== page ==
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Every day, 25% of the internet's search engine requests is related to pornography
Thirty years ago, adult bookstores and porn movie theatres required a certain level of risk in order for one to achieve the sexual arousal they were looking for. The risk made was more exciting for some, but also prevented many from engaging in those behaviours, especially when done on a daily or weekly basis. With the advent of the internet, one can engage in hours of countless sexual images with anonymity, accessibility, and, in most cases, little or no money.
Approximately 35% of all internet downloads involve pornography. It is estimated that there are 2.4 million people on the top three porn sites every minute.
So why is pornography so addictive?
It is important to remember that arousal occurs in the brain. The brain contains a superhighway of neural pathways, and three of these pathways involve sex. The first neuropathway causes us to be sexually aroused by others. It is a basic survival mechanism that allows for us to mate and have offspring. The other two neuropathways involves the neurochemicals associated with romance and produces intensity, obsession, and arousal that allows us to bond with others.
With pornography, the neuropathways are often bombarded with dopamine and, over time, require more and more dopamine to achieve the same result, the orgasm. As a porn addiction intensifies and becomes more compulsive, the individual requires more dopamine and, in most cases, escalation, to achieve the desired result. Individuals who engage in porn compulsively tend to enter a trancelike, hypnotic state where there is a mix of both preoccupation and ritualization.
Those who struggle with porn also have many distorted thoughts that often prolongs or worsens the addictive behaviour. These distorted thoughts (denial) include:
rationalization - "I am stressed out from work...this is how I unwind" "I am single so it is okay"
minimization - "I only do it a little" "It was just porn and webcams....it isn't cheating"
comparison - "I am not as bad as _____"
global thinking - "All guys watch porn" "Watching porn never hurt anyone"
blaming - "If only my wife did _____, I wouldn't need to watch porn"
Many times, individuals tell me that they have tried countless times to stop. They have tried everything from locking their phone in their car to deleting all apps or downloading software to block sites on their devices. Despite these measures, they still struggle with stopping.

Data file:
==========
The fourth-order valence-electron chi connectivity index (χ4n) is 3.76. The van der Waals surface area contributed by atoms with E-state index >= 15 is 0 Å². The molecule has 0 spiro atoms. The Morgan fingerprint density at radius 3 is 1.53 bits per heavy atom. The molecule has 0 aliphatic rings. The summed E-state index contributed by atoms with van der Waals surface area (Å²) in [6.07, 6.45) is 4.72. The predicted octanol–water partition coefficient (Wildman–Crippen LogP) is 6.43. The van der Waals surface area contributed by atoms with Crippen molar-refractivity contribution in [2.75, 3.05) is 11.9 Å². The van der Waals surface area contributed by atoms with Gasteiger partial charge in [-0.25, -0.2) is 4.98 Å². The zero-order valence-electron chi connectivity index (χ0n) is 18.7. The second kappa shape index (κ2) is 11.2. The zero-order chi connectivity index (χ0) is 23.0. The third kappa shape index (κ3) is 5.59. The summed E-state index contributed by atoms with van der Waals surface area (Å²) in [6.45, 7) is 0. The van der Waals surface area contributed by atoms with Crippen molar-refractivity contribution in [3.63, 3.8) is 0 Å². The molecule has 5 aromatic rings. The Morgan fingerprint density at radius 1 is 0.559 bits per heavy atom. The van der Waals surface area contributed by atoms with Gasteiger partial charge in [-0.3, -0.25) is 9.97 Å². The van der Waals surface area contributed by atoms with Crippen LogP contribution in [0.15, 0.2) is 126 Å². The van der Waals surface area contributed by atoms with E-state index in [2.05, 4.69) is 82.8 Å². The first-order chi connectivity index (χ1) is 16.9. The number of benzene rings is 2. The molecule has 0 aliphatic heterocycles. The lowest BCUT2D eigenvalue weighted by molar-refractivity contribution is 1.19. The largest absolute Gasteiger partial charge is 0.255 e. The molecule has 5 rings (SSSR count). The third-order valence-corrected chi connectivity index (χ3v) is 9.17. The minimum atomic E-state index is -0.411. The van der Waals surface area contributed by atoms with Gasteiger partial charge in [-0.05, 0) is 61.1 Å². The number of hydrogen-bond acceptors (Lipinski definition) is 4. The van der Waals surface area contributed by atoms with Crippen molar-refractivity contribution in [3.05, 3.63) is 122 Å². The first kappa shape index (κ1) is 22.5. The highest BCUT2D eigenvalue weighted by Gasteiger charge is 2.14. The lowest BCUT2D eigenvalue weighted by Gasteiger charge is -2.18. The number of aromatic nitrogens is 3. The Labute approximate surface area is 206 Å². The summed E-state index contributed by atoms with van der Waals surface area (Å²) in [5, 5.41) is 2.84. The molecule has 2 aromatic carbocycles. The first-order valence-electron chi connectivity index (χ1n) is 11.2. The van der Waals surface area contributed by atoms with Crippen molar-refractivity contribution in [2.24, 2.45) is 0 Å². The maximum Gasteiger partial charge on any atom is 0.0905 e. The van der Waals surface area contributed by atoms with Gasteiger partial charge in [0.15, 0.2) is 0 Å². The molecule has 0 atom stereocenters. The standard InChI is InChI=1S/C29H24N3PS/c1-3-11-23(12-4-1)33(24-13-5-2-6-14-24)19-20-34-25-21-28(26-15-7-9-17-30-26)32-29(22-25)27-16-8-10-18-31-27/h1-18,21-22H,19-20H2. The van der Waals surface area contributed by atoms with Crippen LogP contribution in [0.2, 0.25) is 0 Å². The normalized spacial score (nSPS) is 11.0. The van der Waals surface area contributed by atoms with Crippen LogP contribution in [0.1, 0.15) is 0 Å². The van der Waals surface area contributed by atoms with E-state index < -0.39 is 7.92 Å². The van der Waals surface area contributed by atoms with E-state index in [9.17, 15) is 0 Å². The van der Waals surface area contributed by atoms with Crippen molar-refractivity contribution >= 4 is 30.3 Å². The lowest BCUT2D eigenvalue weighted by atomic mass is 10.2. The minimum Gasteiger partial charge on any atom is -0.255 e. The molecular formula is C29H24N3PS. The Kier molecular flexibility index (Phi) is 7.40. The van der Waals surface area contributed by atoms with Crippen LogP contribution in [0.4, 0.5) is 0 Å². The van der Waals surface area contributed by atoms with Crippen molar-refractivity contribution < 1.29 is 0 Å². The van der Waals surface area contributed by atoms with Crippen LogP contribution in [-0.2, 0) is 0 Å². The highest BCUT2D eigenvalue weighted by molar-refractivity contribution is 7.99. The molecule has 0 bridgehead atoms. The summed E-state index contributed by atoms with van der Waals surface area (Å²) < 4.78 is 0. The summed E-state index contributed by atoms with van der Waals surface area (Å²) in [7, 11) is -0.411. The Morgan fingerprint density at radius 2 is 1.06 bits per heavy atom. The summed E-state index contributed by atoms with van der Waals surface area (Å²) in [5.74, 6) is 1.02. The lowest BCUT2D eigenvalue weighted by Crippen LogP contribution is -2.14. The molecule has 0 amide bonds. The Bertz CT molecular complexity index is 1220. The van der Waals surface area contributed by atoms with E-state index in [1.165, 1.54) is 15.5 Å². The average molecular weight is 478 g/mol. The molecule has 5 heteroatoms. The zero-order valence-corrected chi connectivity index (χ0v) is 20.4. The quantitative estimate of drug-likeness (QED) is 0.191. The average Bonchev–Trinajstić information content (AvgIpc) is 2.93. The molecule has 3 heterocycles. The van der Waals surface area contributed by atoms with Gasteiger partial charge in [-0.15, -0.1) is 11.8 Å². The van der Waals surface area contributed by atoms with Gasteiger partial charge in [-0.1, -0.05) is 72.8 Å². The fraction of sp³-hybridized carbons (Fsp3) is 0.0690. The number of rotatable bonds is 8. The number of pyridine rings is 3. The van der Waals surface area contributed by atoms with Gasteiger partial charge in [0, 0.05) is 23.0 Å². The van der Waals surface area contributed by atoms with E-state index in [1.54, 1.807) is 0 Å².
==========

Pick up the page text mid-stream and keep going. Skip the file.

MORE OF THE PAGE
Often, porn is a symptom and not the root cause.
Some examples of common root causes of porn addiction may include:
early exposure to pornography
difficulty regulating emotions (using porn to self-soothe)
rigid or disengaged families (being brought up in a family with rigid sexual attitudes or disengaged within the family)
loneliness or isolation as a child or adult
So how can one move past their compulsive porn use?
Define your boundaries: deciding what would be considered breaking your sobriety or rules around porn use is a helpful way to determine if actions you choose are within your boundaries or breaking those boundaries
Have a support team in place: people who struggle with this behaviour can form good supports as well as groups that offer support for compulsive porn use. Therapy can also be a good way to work through some of these issues
Recognize your triggers: when are you most likely to use? When stressed, angry, or alone? Or maybe before bed or in the morning?
Increase self-awareness: what thoughts or feelings accompany your porn use before, during, and after?
First Step Men's Therapy offers compulsive porn use and porn addiction therapy across Ontario. We have Certified Sex Addiction Therapists who can assist you on your journey to healing and freedom from pornography.
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Porn Addiction Therapy and Counselling in Toronto, Mississauga, Brampton, Kingston, Ottawa, Windsor, Burlington, Oakville, Hamilton, Sarnia, Barrie, Peterborough, St. Catherines, Guelph, Kitchener-Waterloo, Sudbury, North Bay, and Thunder Bay - and across Ontario through our virtual telehealth platform.